What has a £900,000 paint job got to do with democratic accountability?

The Voyager transport aircraft, tasked with flying senior ministers to global events and summits, will be repainted at a cost of £900,000.

This doesn’t sound like just a routine maintenance repaint to me. A normal paint job is £100k, it sounds like it simply doesn’t need doing at all. There’s a lot that is unclear about what exactly this contract covers, however, the Prime Minister’s spokesman said of the decision to repaint the jet from its standard grey:

“The £900,000 cost incorporates the cost of creating a design that will promote the UK around the world without compromising the plane’s vital military role. Voyager can better represent the UK around the world with national branding. All of the work has been done in the UK.”
And that’s the rub from a public and democratic accountability viewpoint: contracts are usually opaque and are harder to scrutinise. Conservatives argue that contract law is robust to deal with things, but there is an issue here as to how much of what used to be publicly accountable is now hidden behind contracts and “commercially sensitive confidentiality”.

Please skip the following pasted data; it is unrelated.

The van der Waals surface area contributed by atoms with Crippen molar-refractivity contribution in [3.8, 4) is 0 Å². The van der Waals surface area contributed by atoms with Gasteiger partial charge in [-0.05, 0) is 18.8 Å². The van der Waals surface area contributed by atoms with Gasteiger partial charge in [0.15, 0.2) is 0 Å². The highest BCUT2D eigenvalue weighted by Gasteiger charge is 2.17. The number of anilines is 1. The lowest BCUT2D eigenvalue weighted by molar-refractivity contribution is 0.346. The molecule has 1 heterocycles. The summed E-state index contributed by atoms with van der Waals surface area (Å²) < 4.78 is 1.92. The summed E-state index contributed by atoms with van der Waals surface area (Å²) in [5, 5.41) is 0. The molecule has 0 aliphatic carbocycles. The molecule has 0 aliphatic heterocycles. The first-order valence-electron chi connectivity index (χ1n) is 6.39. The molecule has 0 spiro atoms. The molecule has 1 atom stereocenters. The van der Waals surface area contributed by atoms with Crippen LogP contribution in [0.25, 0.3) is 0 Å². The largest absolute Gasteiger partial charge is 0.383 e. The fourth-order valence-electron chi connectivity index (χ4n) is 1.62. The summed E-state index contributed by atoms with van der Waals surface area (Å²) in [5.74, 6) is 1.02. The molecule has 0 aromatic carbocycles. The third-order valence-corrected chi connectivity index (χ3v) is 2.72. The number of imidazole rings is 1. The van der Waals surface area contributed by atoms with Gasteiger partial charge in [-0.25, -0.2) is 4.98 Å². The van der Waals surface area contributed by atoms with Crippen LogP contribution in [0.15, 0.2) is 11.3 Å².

This is the case with the ‘track and trace” app and service where millions of pounds have been spent with little accountability and no democratic transparency, only to be scrapped and open-source alternative being investigated.
It’s also of major significance in the London borough of Barnet where the council has contracted out EVERY SINGLE FUNCTION of the council to ONE company: Capita. Where there was once democratic accountability now there is commercial secrecy.
I could list more: the NHS, local health authorities, many functions of government and local authorities, public transport……. and public money is being paid to companies who make a great profit with no accountability: no one can vote out Capita at the next local election. And no one knows the true extent of vested interests when they are hidden behind such enormous veils.

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